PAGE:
UMR's solar car team has met with much success in recent years. Every two years, the team constructs a sleek single-passenger car lined with solar cells that runs exclusively from solar power from the Sun. The car's aluminum frame houses lithium ion batteries, which are much lighter than conventional lead-acid batteries. The driver lays on his back, instead of in an upright position, to make the car's design more aerodynamic. The car has a joystick instead of a steering wheel to allow the driver to exit the car more quickly. Every time the car is rebuilt, design changes are made to make it lighter and more efficient. The team regularly enters solar car races in the United States and occasionally in international races. The car claimed first place in Sunrayce '99, fourth place in the Australian World Solar Challenge in 2001, first place in the 2000 Formula Sun Grand Prix, second place in the 2001 American Solar Challenge (, and first place in the 2003 American Solar Challenge.

Formula SAE car

UMR's Formula SAE team constructs a small formula-style prototype race car every year. The premise of the competition is that the students have been contracted by a corporation to design and build a car with the intent of mass production for weekend autocrossers. The team competes in Pontiac, Michigan against more than 100 other teams from universities around the world. The vehicle's cost, sales presentation, engineering design, acceleration, braking, and racing performance all factor in to its final score. The team has placed in the top twentieth overall in nine of the past twelve competitions, including third and fourth place finishes.

Concrete canoe

UMR's Concrete Canoe Team designs and constructs a canoe out of concrete and races it on a lake in regional and national competitions. The team has participated in concrete canoe competitions since the 1970s. The entire project, including fundraising and construction, is completed by the students. The team took third place in 2004.

Human powered vehicle

The UMR Human Powered Vehicle Team constructs a man-powered land vehicle every year to compete in the American Society of Mechanical Engineers' Human Powered Vehicle Challenge. The vehicle, which looks something like a bobsled with bicycle wheels, must be light, highly efficient and powered only by its single occupant.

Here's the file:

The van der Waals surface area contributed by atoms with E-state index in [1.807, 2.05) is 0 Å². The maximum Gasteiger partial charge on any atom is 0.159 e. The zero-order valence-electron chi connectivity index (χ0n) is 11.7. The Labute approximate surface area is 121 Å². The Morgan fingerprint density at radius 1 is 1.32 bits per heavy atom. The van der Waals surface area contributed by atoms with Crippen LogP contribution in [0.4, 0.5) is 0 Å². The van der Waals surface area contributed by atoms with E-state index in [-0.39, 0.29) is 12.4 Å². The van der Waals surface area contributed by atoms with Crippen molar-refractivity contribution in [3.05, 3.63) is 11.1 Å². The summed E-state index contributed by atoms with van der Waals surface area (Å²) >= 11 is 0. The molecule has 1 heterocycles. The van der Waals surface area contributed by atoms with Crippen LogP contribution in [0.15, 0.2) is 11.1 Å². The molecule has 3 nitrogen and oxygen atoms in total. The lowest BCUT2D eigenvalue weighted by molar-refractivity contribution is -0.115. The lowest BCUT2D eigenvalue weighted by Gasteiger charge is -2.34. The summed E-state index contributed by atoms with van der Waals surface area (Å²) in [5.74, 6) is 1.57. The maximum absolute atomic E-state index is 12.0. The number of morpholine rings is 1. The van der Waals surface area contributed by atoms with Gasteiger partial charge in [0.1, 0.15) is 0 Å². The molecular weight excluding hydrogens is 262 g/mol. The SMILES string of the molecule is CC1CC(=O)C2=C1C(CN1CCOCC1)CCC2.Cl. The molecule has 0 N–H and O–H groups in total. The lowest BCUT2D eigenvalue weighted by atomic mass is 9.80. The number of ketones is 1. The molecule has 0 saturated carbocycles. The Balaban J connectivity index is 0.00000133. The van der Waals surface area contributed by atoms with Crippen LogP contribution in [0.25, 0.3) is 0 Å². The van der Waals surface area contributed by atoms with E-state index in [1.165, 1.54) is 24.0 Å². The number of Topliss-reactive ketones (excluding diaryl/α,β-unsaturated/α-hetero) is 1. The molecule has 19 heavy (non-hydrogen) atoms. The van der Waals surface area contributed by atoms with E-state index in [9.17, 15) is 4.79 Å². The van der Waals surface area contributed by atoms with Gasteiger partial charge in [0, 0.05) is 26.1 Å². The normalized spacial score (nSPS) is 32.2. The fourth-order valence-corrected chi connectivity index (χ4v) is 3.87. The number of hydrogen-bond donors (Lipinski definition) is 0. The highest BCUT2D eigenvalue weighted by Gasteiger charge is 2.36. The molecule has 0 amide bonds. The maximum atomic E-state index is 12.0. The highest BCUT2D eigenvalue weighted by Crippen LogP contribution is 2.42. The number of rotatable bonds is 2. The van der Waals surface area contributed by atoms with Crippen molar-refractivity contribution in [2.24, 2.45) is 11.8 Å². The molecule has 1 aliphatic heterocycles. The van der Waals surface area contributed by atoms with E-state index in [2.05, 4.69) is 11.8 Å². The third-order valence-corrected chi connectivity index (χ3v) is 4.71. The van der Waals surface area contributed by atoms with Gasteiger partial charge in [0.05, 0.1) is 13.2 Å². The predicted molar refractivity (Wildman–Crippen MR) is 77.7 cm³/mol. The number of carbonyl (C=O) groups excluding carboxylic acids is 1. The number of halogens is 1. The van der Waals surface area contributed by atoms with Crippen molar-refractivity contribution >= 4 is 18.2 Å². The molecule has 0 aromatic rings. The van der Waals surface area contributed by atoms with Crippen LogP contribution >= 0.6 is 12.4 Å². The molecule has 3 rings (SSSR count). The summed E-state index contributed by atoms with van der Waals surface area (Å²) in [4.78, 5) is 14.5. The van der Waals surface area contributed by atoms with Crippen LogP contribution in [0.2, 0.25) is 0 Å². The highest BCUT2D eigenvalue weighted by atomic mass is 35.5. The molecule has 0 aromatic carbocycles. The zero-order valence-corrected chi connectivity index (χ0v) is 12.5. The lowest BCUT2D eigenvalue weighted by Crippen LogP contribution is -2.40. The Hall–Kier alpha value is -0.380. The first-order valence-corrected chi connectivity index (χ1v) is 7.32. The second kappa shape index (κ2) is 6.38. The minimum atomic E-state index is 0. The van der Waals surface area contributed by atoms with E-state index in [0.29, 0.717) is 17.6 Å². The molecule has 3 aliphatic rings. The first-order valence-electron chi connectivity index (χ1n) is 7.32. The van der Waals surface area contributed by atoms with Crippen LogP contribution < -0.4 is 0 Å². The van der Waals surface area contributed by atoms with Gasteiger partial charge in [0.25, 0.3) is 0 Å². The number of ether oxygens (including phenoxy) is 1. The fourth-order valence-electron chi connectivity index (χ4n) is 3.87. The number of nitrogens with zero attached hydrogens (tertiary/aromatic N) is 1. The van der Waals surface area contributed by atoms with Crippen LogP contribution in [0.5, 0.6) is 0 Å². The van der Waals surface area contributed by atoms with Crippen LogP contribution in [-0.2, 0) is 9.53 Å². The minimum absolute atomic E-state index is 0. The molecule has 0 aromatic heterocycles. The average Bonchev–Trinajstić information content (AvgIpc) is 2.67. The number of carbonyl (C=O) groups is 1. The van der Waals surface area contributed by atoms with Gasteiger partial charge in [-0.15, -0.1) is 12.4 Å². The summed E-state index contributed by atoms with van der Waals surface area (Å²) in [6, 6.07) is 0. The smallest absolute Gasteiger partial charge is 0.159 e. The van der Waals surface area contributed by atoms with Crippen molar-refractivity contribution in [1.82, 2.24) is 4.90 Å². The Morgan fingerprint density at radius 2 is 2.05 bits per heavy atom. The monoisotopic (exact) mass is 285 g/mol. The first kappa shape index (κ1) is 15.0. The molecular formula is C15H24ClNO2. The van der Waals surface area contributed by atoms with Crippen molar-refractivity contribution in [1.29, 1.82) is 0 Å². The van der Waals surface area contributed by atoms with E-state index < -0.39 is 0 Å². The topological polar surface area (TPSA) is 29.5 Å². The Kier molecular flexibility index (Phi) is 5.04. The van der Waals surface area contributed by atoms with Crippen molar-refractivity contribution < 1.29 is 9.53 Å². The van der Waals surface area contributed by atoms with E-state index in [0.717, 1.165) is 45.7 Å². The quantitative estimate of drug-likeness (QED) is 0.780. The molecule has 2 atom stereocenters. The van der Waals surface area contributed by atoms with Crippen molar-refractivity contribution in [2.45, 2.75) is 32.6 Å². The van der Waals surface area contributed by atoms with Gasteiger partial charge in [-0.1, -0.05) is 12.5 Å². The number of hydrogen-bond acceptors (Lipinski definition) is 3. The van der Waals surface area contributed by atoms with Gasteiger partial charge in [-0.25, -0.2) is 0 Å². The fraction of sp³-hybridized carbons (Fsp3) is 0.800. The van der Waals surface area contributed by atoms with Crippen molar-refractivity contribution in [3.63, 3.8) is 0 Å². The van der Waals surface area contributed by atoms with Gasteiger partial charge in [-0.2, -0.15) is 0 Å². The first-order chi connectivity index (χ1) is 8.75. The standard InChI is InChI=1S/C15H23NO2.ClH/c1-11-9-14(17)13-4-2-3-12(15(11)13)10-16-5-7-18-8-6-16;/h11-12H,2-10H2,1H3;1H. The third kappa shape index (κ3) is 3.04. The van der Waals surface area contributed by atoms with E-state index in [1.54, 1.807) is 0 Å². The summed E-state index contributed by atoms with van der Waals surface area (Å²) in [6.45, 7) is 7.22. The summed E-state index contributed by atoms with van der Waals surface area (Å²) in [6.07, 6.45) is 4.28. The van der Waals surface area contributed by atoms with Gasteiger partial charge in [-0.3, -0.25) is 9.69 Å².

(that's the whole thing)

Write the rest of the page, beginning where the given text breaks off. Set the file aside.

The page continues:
Student life


The newspaper at UMR is the Missouri Miner, a student-run publication. The Miner puts out an new issue every Thursday during the school year, and can be read online. (


There are two broadcast radio stations associated with UMR; KUMR and KMNR. KUMR is member-supported public radio, typically playing classical, bluegrass and jazz music, as well as National Public Radio programs. KMNR ( is a student-run radio station which plays a very diverse range of music, completely dependent upon the mood and inclination of the DJ. There is also an amateur radio station, WØEEE (

St. Patrick's Day

The dominant cultural event at UMR is St. Patrick's Day. Every year boasts being the "Best St. Pat's Ever!" During St. Pat's, students wear green sweatshirts (which are sold as fundraisers throughout the season), carry shillelaghs, and party. The city of Rolla paints the streets near UMR green for the St. Patrick's Day Parade. One tradition is the killing of rubber snakes (in commemoration of St. Patrick's mythical banishing of snakes from Ireland). The previously mentioned shillelaghs are used in this practice.

In past years, students would dunk themselves into a green-colored pool of goo known as Alice, effectively dyeing their skin and hair green for several days. Alice was discontinued by the school administration in the mid-nineties due to health concerns (students who had consumed excessive amounts of alcohol tended to urinate in the pool, making it very disgusting).

The rationale for the celebration is that St. Patrick is the patron saint of engineers. Among UMR students, St. Patrick is better reconginzed as an emblem for university than the offical mascot, Joe Miner.